So after years and decades of poisoning, polluting and putting people’s health at risk in low-income & minority communities, the damn state is finally going to do something. It is about time, BUT, is it enough?
But why did it take so long and why were all these fucking things placed in those communities to begin with. Well, we know the answer to that because the government did not give a shit and neither did the crooked local elected officials.
Does this have something to do with the “development” of Jamaica, because I can tell you this, if white people begin to move into the area, believe me, they will NOT tolerated this bullshit like the folks of color do. They will not tolerate all these trucks. They will not tolerate auto body shops turning streets and sidewalks into junkyards. They will not tolerated bullshit and nonsense that the communities of color always tolerate and put up with.
From The Forum:
The State Department of Environmental Conservation last week launched its Operation ECO-Quality initiative in south Queens by conducting a diesel truck pollution prevention pullover, during which Environmental Conservation Officers inspected trucks for compliance with clean air regulations and applicable vehicle and traffic laws.
Organized by the DEC Office of Environmental Justice, Operation ECO-Quality targeted trucks on Rockaway Boulevard and Baisley Boulevard, focusing on preventing pollution and encouraging compliance with environmental laws to help protect environmental health and improve quality of life in low-income and minority communities.
ECO-Quality features a three-pronged approach: outreach, consultation, and compliance.
During this one-time truck pullover in Jamaica, officers issue tickets for violations such as emitting smoke with an opacity that exceeds standards, not having functioning emission control apparatus, or not having an up-to- date emissions inspection.
The next phase of the operation, according to DEC, will focus on dry cleaning, auto body, auto salvage, auto repair, and cement manufacturing businesses in the Jamaica area. Agency staff visiting these facilities will work to promote greater compliance with a range of applicable environmental laws and regulations that govern the storage and handling of petroleum and other hazardous chemicals, air pollution, battery and used oil recycling and water pollution. During these assessment visits, staff will point out existing violations to facility managers, business owners and employees, and determine an appropriate course of action to ensure compliance.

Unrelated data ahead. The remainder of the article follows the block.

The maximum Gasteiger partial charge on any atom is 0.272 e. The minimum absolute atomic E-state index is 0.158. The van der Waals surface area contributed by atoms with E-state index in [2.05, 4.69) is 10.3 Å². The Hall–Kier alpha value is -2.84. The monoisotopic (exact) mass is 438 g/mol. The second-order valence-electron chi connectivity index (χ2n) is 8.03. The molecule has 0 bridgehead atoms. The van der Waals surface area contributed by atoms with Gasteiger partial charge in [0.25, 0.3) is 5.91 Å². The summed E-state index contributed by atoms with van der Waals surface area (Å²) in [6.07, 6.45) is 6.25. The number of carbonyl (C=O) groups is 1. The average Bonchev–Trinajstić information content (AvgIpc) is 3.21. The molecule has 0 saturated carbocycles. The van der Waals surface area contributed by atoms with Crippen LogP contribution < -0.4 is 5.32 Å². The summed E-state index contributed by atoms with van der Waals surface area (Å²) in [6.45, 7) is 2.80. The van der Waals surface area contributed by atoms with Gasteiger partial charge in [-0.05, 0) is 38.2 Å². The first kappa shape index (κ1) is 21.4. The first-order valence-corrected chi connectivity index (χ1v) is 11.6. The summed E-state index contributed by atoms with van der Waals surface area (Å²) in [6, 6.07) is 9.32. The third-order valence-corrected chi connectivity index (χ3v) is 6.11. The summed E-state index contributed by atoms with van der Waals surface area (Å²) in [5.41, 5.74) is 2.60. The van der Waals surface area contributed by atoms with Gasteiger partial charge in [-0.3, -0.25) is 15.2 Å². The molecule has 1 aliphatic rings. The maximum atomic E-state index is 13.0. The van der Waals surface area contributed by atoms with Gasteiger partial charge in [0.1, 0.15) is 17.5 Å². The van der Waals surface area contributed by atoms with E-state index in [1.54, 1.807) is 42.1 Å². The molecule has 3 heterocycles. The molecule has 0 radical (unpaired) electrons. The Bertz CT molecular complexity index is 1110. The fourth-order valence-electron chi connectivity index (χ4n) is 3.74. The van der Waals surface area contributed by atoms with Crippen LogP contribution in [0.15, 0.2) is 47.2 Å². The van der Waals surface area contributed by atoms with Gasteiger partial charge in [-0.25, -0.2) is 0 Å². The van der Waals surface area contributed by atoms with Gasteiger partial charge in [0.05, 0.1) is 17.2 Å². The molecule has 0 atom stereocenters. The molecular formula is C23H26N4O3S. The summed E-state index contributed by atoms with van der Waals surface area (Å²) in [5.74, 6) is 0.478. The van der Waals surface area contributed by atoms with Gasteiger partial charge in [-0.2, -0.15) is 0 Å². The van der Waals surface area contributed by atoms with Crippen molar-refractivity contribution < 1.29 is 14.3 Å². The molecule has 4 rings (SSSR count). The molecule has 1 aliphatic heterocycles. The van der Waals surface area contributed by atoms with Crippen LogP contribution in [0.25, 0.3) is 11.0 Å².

DEC representatives return for an unannounced, follow-up visit to ensure that facilities have fixed any outstanding problems. If concerns still exist, written warnings or formal violations may be issued, paying particular attention to facilities within 500 feet of sensitive land use areas such as schools, playgrounds or hospitals.
According to the agency, Operation ECO-Quality builds upon the success of the 2008 Stop Smoking Trucks and Idling Vehicles Program DEC launched in New York City as a response to high asthma rates. DEC characterized it as an expansion of a proactive response to an existing public health problem. Operation ECO-Quality began in September 2010 as a pilot program in three Westchester County communities: Peekskill, Yonkers and Mt. Vernon – all areas having potential environmental justice communities. In 2012, DEC expanded the program to four additional areas: Long Island, New York City, Albany, and Buffalo.
DEC created an environmental justice program in October 1999 after representatives, including residents from minority and low-income communities, were concerned about actual and potential adverse environmental impacts in their communities and looked to DEC for a transformation in its permit process to include them in a more meaningful way.
In addition to Operation ECO-Quality, the DEC Office of Environmental Justice offers Community Impact Grants to provide community-based organizations with funding for projects that address various environmental and public health concerns. The program has a particular focus on low-income and minority communities that have historically been burdened by environmental problems. Those environmental problems include a large number of regulated facilities; contaminated sites; noise, air and water pollution; health problems and lack of green space and waterfront access.